The Rafael Uribe Palace of Culture is located at Carrera 51 #52 01 Medellín Antioquia 050012, Medellín. It is open from 8-12 and 2-5 Monday through Friday and from 8-2 on Saturday.
3. Wander the Museum of Antioquia (Museo de Antioquia)
The Museum of Antioquia is the second oldest museum in the country. It has an impressive 119 pieces donated by Botero, including paintings and sculptures.
An interesting piece of trivia is that the female paintings with a mole on her right buttock
There is a shop and a restaurant in the building, though my favorite empanada and buñuelo places are right outside. What is a buñuelo, you ask? Cheesy fried dough heaven.
The Museum of Antioquia is located at Calle 52 #43, Medellín. It is open from 10 – 5:30 Monday through Saturday and it’s closed on Sunday. Tickets cost 21k COP (around $4.50 USD) and include a guided tour. However, it is only offered in Spanish.
4. Try Bandeja Paisa
You won’t go to any city in Colombia without seeing restaurants selling this dish. It’s everywhere, and though there are some variations to the dish, it typically has a similar foundation.
What is Bandeja Paisa?
Bandeja paisa is the quintessential meal of the Paisa. These are people from the Antioquia region in Colombia, including Medellín and the Coffee
It is a gut buster featuring meat (usually ground meat, chicharron (fried pork rind), or chicken, but I saw it with trout as well), red beans, white rice, fried egg, plantain, arepa (corn cake), avocado, and a small salad. It is served at lunch or dinner.
Trust me, whenever you eat it, you won’t eat again for a solid 12 hours or more. And best of all, the going rate for it at the smaller lunch places is around 8k COP, or around $1.75 USD.
This is certainly no fancy dish or haute cuisine, but it’s tasty and filling. It often comes with a soup and
The drink almost tastes like a light tea to me, without caffeine, of course. It wasn’t overly sweet, even though it’s made from sugar cane.
A Traditional Colombian Alternative
For another fun local meal that is also a monstrous portion (are you seeing the trend?) try Ajiaco. This popular dish is typically made with chicken, three varieties of potatoes, Peruvian corn, and an herb called
It includes a large
The best one that I had was at Mondongos. It cost only 24,500k COP (a little over $5 USD). There are two locations, and one was just a block or two from my Airbnb in the Laureles neighborhood. One of the other locations is in the Poblado neighborhood, where most tourists stay when they visit Medellin. They have a third location in Miami in the USA.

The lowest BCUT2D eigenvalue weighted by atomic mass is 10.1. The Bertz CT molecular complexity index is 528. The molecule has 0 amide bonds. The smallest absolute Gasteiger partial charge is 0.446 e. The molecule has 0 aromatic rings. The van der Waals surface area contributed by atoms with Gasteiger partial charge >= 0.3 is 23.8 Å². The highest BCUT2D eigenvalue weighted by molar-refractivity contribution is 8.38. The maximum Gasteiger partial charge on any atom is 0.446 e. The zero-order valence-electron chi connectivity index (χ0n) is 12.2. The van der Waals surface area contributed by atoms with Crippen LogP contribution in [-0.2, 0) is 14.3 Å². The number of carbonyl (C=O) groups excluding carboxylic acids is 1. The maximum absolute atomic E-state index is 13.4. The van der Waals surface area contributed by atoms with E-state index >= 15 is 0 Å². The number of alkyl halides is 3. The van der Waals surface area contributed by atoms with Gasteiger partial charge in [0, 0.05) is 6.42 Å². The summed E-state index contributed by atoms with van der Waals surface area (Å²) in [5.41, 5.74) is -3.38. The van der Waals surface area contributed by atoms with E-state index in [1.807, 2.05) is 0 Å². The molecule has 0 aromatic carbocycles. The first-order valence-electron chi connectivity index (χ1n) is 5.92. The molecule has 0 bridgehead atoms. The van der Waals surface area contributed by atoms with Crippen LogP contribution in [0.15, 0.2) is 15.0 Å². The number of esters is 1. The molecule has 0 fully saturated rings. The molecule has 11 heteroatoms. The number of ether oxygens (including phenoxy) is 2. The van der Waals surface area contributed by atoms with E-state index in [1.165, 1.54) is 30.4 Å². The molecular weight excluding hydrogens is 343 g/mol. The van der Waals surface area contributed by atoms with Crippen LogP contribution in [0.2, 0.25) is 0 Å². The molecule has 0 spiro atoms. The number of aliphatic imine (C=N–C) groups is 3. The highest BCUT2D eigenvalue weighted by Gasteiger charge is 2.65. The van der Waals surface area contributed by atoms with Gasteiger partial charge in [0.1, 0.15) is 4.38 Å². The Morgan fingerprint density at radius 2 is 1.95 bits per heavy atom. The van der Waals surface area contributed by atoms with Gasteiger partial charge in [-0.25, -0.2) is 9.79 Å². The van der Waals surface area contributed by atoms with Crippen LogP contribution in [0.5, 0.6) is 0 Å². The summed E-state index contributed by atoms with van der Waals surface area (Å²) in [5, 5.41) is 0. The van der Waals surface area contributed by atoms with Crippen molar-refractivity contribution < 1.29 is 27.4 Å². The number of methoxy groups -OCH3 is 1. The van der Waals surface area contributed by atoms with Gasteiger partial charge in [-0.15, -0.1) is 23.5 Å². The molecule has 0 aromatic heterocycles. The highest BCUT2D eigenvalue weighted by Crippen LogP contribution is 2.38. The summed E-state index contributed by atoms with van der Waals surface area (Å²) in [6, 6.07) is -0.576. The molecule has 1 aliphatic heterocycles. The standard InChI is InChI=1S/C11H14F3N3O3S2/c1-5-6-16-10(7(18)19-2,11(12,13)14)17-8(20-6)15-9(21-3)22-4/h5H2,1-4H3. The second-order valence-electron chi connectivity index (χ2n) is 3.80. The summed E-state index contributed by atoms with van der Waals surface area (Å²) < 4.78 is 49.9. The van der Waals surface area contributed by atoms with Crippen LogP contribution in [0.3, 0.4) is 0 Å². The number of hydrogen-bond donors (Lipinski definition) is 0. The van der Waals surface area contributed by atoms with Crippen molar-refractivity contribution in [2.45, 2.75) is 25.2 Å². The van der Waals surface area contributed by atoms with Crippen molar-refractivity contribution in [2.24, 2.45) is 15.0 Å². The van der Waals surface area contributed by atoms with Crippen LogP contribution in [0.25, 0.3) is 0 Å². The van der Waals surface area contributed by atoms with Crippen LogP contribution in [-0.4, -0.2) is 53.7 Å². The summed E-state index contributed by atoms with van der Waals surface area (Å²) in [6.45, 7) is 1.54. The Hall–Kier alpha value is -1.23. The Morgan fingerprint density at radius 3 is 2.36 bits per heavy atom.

5. Take a Free Walking Tour
I think free city walking tours are one of the best ways to get to know a city. They take you to the highlights of the city and provide extensive information about the people, the history, and the culture.
They also provide great tips and recommendations from a local’s perspective. It’s a great way to get your orientation in a place and I always try to do one within a day of my arrival.
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There are many tour companies to show you the best things to see in Medellín for both paid tours and free tours. I chose Real City Tours and cannot rave about them more.
My guide, Juan, was one of the best that I have ever had on any free or paid city tour. I heard great things from people who went with one of the other tour guides, so I don’t think you can go wrong. Juan really made our morning an amazing experience.
Sometimes it’s best to take a paid tour if it offers specifically what you are looking to see. Otherwise, a free walking tour will be enough for you.
6. Take a Day Trip to Visit Guatapé
Guatapé is a stunning and colorful Spanish colonial town a few hours from Medellín and the most popular day trip. It is considered one of the best things to do when you visit Medellín.
It’s a long day but is well worth the time and was one of my favorite things during my visit. You can learn about the best day trip from Medellin in this post.
Peñol and new Peñol
This day was jam-packed with a lot of amazing things. First, we visited “new Peñol,” where the people of the original town of Peñol were transplanted to create a lake to power a hydroelectric plant.
We visited the Phoenix of America statue and a church made from rock. Both represented the people of Peñol, both their strength and their ability to transform their lives to move to a new place.
The new town may have provided homes but certainly didn’t offer the quaintness of the replica of old Peñol. The replica was our next stop, bordering the created Guatapé Lake.